I forgot all that as I got in the car with my driver, who made my morning much better. The weather was gorgeous, and it was projected to continue my entire trip. At the hotel and famished, I ordered food and waited for Ben to show. He did, and I saw him first. He joined me, and we shared my flatbread and discovered that he hates figs.

We went upstairs to nap, then walked to a coffee shop, where we sat and talked and drank before walking to Powell’s. DSC_0334Powell’s was a labyrinth of books, some new, some used. I bought the new book composed of a collection of Lin-Manuel Miranda’s inspirational tweets, a used copy of one of my new very-favorite books, The Sun Is Also A Star, and a copy of a book I had begun in another bookstore but never bought, Bittersweet, by the author of one of my other favorites, June. DSC_0341We had a snack at a pizza place catty-corner from Powell’s (Sizzle Pie) and decided to go to the Portland Japanese Garden and the International Rose Test Garden.

The Portland Japanese Garden was stunning! I couldn’t help laughing aloud sometimes because I could not contain my joy. It was a perfect storm; I love to be outside, to travel, in nice weather, with my love. We climbed up many flights of stairs set in the side of a steep hill, which had some pretty plants along it as well. It was the perfect time of year to visit, and the perfect time of day: golden hour. There was even a vista where we could see Mount Hood, finally. The International Rose Test Garden was much less impressive, as the roses are not yet even budding, but still delightful.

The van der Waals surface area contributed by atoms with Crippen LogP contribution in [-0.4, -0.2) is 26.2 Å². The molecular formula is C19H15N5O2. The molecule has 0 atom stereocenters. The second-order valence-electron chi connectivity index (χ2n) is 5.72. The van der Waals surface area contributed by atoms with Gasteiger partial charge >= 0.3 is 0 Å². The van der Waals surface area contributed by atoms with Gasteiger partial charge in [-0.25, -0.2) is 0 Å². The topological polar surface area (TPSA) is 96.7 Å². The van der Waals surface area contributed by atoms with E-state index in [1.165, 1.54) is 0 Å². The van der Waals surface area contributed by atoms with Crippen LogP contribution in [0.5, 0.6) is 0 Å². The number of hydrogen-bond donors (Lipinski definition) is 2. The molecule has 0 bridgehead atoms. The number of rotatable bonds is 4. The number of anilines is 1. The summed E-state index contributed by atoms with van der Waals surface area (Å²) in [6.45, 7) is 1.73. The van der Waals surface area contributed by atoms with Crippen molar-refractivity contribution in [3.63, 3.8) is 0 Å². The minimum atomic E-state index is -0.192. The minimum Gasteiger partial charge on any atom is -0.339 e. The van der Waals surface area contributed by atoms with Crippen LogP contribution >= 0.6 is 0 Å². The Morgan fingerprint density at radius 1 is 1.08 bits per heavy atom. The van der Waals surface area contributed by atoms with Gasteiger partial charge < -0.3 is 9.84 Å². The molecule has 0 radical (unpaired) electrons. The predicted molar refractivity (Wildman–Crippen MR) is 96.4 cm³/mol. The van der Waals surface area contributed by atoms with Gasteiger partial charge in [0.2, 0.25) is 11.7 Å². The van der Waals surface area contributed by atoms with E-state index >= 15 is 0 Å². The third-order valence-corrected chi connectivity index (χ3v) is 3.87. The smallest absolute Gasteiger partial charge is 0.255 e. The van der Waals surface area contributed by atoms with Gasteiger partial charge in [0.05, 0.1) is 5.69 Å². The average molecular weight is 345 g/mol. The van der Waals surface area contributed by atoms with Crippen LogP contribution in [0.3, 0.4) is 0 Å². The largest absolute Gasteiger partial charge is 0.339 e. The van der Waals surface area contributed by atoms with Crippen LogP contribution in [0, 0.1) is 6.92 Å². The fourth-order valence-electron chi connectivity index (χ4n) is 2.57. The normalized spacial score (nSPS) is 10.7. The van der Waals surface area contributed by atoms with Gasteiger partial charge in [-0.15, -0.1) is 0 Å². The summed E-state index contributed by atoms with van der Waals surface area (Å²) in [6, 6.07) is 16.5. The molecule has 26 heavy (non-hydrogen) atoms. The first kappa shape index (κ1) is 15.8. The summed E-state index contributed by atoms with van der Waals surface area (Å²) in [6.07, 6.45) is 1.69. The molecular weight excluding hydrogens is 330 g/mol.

This slideshow requires JavaScript.

We dined at Kell’s Irish Pub. I had a barley risotto with pesto and butternut squash, which was delicious. Dessert was at a Salt and Straw.

The next day, we picked up a rental car and some Voodoo Doughnuts for our ninety-minute car ride to Cannon Beach.

Upon our arrival, we drove the Pacific Coast Highway for a short time, then walked on the beach for awhile. I found a shark tooth.

This slideshow requires JavaScript.

We walked through some stores, and lunched at a pub on the main street. I got some candy at a candy store, and we headed back to Portland, where we dined outside at a German place called Prost. My flight was a redeye that night, and I arrived at Reagan National before noon the next day.

Thank you, love. It was my best birthday yet.us japanese garden

Give Your Space a Spring Facelift